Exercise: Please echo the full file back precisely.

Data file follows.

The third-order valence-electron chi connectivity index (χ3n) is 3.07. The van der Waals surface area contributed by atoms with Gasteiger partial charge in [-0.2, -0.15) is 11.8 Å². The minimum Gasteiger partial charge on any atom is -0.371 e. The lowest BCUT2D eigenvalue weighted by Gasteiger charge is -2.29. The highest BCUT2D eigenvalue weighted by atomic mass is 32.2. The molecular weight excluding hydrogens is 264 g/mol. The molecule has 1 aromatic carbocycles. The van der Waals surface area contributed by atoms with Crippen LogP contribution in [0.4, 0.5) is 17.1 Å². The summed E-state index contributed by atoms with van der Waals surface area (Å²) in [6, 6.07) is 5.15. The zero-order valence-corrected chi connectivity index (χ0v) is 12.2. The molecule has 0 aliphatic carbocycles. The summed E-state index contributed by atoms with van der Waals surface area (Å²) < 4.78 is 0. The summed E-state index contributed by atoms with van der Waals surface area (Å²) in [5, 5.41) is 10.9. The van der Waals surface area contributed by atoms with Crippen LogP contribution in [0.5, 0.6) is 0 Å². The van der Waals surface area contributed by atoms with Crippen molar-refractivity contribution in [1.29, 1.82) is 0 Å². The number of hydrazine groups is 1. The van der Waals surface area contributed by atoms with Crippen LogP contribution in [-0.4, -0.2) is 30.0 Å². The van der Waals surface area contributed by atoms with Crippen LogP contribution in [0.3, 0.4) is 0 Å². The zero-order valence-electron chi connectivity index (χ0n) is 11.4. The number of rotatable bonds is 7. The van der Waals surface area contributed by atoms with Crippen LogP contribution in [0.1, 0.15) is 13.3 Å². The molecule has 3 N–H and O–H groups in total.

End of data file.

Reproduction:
The third-order valence-electron chi connectivity index (χ3n) is 3.07. The van der Waals surface area contributed by atoms with Gasteiger partial charge in [-0.2, -0.15) is 11.8 Å². The minimum Gasteiger partial charge on any atom is -0.371 e. The lowest BCUT2D eigenvalue weighted by Gasteiger charge is -2.29. The highest BCUT2D eigenvalue weighted by atomic mass is 32.2. The molecular weight excluding hydrogens is 264 g/mol. The molecule has 1 aromatic carbocycles. The van der Waals surface area contributed by atoms with Crippen LogP contribution in [0.4, 0.5) is 17.1 Å². The summed E-state index contributed by atoms with van der Waals surface area (Å²) in [6, 6.07) is 5.15. The zero-order valence-corrected chi connectivity index (χ0v) is 12.2. The molecule has 0 aliphatic carbocycles. The summed E-state index contributed by atoms with van der Waals surface area (Å²) < 4.78 is 0. The summed E-state index contributed by atoms with van der Waals surface area (Å²) in [5, 5.41) is 10.9. The van der Waals surface area contributed by atoms with Crippen LogP contribution in [0.5, 0.6) is 0 Å². The van der Waals surface area contributed by atoms with Crippen molar-refractivity contribution in [1.29, 1.82) is 0 Å². The number of hydrazine groups is 1. The van der Waals surface area contributed by atoms with Crippen LogP contribution in [-0.4, -0.2) is 30.0 Å². The van der Waals surface area contributed by atoms with Crippen LogP contribution in [0.3, 0.4) is 0 Å². The zero-order valence-electron chi connectivity index (χ0n) is 11.4. The number of rotatable bonds is 7. The van der Waals surface area contributed by atoms with Crippen LogP contribution in [0.1, 0.15) is 13.3 Å². The molecule has 3 N–H and O–H groups in total.